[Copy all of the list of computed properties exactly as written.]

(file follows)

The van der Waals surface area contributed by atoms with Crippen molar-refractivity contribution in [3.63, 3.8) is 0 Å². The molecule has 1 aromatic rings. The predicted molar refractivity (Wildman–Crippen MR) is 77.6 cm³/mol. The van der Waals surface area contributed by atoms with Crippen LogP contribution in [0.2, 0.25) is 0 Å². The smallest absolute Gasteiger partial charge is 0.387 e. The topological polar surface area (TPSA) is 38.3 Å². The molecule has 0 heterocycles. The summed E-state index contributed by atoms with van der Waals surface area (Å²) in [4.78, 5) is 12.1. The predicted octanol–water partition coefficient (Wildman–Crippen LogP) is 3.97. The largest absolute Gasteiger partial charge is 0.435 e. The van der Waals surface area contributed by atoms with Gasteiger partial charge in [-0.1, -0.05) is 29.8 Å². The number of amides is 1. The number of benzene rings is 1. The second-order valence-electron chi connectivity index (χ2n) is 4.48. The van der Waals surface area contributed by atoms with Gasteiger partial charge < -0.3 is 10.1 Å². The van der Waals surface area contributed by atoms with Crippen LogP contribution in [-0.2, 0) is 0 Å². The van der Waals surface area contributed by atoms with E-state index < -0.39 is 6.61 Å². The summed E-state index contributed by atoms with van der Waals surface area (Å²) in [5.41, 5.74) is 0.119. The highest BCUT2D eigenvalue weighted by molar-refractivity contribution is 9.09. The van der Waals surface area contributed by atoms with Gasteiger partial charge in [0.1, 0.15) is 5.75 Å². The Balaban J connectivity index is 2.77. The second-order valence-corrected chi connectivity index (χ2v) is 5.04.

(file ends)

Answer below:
The van der Waals surface area contributed by atoms with Crippen molar-refractivity contribution in [3.63, 3.8) is 0 Å². The molecule has 1 aromatic rings. The predicted molar refractivity (Wildman–Crippen MR) is 77.6 cm³/mol. The van der Waals surface area contributed by atoms with Crippen LogP contribution in [0.2, 0.25) is 0 Å². The smallest absolute Gasteiger partial charge is 0.387 e. The topological polar surface area (TPSA) is 38.3 Å². The molecule has 0 heterocycles. The summed E-state index contributed by atoms with van der Waals surface area (Å²) in [4.78, 5) is 12.1. The predicted octanol–water partition coefficient (Wildman–Crippen LogP) is 3.97. The largest absolute Gasteiger partial charge is 0.435 e. The van der Waals surface area contributed by atoms with Gasteiger partial charge in [-0.1, -0.05) is 29.8 Å². The number of amides is 1. The number of benzene rings is 1. The second-order valence-electron chi connectivity index (χ2n) is 4.48. The van der Waals surface area contributed by atoms with Gasteiger partial charge < -0.3 is 10.1 Å². The van der Waals surface area contributed by atoms with Crippen LogP contribution in [-0.2, 0) is 0 Å². The van der Waals surface area contributed by atoms with E-state index < -0.39 is 6.61 Å². The summed E-state index contributed by atoms with van der Waals surface area (Å²) in [5.41, 5.74) is 0.119. The highest BCUT2D eigenvalue weighted by molar-refractivity contribution is 9.09. The van der Waals surface area contributed by atoms with Gasteiger partial charge in [0.1, 0.15) is 5.75 Å². The Balaban J connectivity index is 2.77. The second-order valence-corrected chi connectivity index (χ2v) is 5.04.